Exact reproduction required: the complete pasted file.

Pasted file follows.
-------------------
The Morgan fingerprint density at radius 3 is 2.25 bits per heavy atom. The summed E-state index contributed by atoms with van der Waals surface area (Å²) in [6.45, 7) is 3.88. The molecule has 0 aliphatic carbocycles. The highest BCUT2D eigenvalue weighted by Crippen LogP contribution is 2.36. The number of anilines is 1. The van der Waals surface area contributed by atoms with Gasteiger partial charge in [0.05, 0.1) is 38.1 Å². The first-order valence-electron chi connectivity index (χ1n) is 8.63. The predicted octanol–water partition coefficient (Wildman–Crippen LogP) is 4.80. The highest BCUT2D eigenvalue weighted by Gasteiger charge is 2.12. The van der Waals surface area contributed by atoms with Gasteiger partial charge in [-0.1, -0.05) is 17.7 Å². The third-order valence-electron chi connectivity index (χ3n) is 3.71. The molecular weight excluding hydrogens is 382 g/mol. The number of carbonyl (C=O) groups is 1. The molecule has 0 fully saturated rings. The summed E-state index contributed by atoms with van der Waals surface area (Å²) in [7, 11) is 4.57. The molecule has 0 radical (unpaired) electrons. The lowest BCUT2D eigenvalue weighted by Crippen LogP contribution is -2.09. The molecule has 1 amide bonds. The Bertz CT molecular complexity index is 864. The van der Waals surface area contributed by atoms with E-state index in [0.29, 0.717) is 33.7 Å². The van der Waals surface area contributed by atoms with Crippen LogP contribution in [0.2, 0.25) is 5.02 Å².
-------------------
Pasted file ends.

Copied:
The Morgan fingerprint density at radius 3 is 2.25 bits per heavy atom. The summed E-state index contributed by atoms with van der Waals surface area (Å²) in [6.45, 7) is 3.88. The molecule has 0 aliphatic carbocycles. The highest BCUT2D eigenvalue weighted by Crippen LogP contribution is 2.36. The number of anilines is 1. The van der Waals surface area contributed by atoms with Gasteiger partial charge in [0.05, 0.1) is 38.1 Å². The first-order valence-electron chi connectivity index (χ1n) is 8.63. The predicted octanol–water partition coefficient (Wildman–Crippen LogP) is 4.80. The highest BCUT2D eigenvalue weighted by Gasteiger charge is 2.12. The van der Waals surface area contributed by atoms with Gasteiger partial charge in [-0.1, -0.05) is 17.7 Å². The third-order valence-electron chi connectivity index (χ3n) is 3.71. The molecular weight excluding hydrogens is 382 g/mol. The number of carbonyl (C=O) groups is 1. The molecule has 0 fully saturated rings. The summed E-state index contributed by atoms with van der Waals surface area (Å²) in [7, 11) is 4.57. The molecule has 0 radical (unpaired) electrons. The lowest BCUT2D eigenvalue weighted by Crippen LogP contribution is -2.09. The molecule has 1 amide bonds. The Bertz CT molecular complexity index is 864. The van der Waals surface area contributed by atoms with E-state index in [0.29, 0.717) is 33.7 Å². The van der Waals surface area contributed by atoms with Crippen LogP contribution in [0.2, 0.25) is 5.02 Å².